A study published on Monday reported the discovery of phosphine in Venus’s atmosphere. In an op-ed in the Washington Post, Jonathan Lunine, the David C. Duncan Professor in the Physical Sciences and chair of Cornell’s Department of Astronomy, considers the case for phosphine as a sign of life on Venus. Lunine studies how planets evolve and what processes maintain and establish habitability.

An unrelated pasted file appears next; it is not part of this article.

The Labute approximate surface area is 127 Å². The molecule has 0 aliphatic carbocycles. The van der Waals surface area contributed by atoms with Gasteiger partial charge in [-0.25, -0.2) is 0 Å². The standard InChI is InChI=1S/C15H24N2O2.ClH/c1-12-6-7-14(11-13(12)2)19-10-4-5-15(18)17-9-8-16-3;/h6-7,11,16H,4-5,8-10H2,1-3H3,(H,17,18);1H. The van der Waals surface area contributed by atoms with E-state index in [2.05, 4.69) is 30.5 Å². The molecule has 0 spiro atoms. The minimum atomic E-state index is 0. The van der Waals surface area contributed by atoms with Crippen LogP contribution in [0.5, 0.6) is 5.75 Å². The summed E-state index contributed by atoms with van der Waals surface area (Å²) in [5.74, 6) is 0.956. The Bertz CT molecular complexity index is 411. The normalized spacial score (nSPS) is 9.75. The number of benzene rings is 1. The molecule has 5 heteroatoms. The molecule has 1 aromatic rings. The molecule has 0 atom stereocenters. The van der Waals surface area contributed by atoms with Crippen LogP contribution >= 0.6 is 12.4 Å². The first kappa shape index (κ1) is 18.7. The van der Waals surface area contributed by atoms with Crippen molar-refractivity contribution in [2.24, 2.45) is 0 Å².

“Is there life on Venus, Earth’s nearest planetary neighbor?” he writes in the piece. “This may seem like an absurd question, given that the surface temperature of Venus is above the melting point of lead. But that has not prevented 50 years of speculation that life might exist in the cool middle atmosphere of the planet, where a thick layer of sulfuric-acid droplets might provide a home. The discovery of phosphine in Venus’s atmosphere, announced in a study published on Monday, could be telling us those ideas are right."